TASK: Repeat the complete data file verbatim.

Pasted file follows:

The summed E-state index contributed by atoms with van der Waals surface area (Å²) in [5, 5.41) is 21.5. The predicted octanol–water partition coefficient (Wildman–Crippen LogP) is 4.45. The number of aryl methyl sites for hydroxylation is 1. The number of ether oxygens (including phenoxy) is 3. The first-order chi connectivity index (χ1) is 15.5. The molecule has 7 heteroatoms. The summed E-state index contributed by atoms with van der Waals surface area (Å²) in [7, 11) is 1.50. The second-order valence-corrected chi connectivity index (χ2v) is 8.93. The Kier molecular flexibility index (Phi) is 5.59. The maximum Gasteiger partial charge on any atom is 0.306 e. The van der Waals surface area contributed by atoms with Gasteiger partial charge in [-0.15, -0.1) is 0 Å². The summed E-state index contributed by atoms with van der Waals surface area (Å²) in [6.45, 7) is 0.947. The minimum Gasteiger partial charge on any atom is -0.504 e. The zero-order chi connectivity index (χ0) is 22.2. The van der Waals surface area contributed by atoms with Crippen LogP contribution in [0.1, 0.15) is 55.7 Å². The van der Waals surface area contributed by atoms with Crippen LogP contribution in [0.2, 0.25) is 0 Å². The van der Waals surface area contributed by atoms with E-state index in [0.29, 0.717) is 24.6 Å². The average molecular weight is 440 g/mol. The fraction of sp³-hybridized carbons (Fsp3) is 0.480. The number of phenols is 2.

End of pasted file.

The summed E-state index contributed by atoms with van der Waals surface area (Å²) in [5, 5.41) is 21.5. The predicted octanol–water partition coefficient (Wildman–Crippen LogP) is 4.45. The number of aryl methyl sites for hydroxylation is 1. The number of ether oxygens (including phenoxy) is 3. The first-order chi connectivity index (χ1) is 15.5. The molecule has 7 heteroatoms. The summed E-state index contributed by atoms with van der Waals surface area (Å²) in [7, 11) is 1.50. The second-order valence-corrected chi connectivity index (χ2v) is 8.93. The Kier molecular flexibility index (Phi) is 5.59. The maximum Gasteiger partial charge on any atom is 0.306 e. The van der Waals surface area contributed by atoms with Gasteiger partial charge in [-0.15, -0.1) is 0 Å². The summed E-state index contributed by atoms with van der Waals surface area (Å²) in [6.45, 7) is 0.947. The minimum Gasteiger partial charge on any atom is -0.504 e. The zero-order chi connectivity index (χ0) is 22.2. The van der Waals surface area contributed by atoms with Crippen LogP contribution in [0.1, 0.15) is 55.7 Å². The van der Waals surface area contributed by atoms with Crippen LogP contribution in [0.2, 0.25) is 0 Å². The van der Waals surface area contributed by atoms with E-state index in [0.29, 0.717) is 24.6 Å². The average molecular weight is 440 g/mol. The fraction of sp³-hybridized carbons (Fsp3) is 0.480. The number of phenols is 2.